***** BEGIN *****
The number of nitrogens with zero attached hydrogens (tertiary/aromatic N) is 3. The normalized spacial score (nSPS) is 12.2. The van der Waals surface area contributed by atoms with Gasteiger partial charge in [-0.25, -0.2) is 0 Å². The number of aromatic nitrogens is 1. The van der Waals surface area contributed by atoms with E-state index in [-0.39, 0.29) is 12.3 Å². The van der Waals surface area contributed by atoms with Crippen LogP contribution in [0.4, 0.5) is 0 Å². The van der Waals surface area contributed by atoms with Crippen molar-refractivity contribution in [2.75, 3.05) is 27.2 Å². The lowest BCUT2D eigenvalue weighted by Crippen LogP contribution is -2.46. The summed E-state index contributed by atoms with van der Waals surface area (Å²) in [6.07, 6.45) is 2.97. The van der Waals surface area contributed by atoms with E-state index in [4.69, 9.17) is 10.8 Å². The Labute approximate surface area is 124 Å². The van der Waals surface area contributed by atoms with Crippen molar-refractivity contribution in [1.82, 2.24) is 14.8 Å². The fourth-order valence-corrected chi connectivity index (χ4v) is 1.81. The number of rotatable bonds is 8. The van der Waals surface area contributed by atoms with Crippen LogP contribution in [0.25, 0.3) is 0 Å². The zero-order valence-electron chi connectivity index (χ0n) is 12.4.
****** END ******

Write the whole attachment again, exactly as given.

The number of nitrogens with zero attached hydrogens (tertiary/aromatic N) is 3. The normalized spacial score (nSPS) is 12.2. The van der Waals surface area contributed by atoms with Gasteiger partial charge in [-0.25, -0.2) is 0 Å². The number of aromatic nitrogens is 1. The van der Waals surface area contributed by atoms with E-state index in [-0.39, 0.29) is 12.3 Å². The van der Waals surface area contributed by atoms with Crippen LogP contribution in [0.4, 0.5) is 0 Å². The van der Waals surface area contributed by atoms with Crippen molar-refractivity contribution in [2.75, 3.05) is 27.2 Å². The lowest BCUT2D eigenvalue weighted by Crippen LogP contribution is -2.46. The summed E-state index contributed by atoms with van der Waals surface area (Å²) in [6.07, 6.45) is 2.97. The van der Waals surface area contributed by atoms with E-state index in [4.69, 9.17) is 10.8 Å². The Labute approximate surface area is 124 Å². The van der Waals surface area contributed by atoms with Crippen molar-refractivity contribution in [1.82, 2.24) is 14.8 Å². The fourth-order valence-corrected chi connectivity index (χ4v) is 1.81. The number of rotatable bonds is 8. The van der Waals surface area contributed by atoms with Crippen LogP contribution in [0.25, 0.3) is 0 Å². The zero-order valence-electron chi connectivity index (χ0n) is 12.4.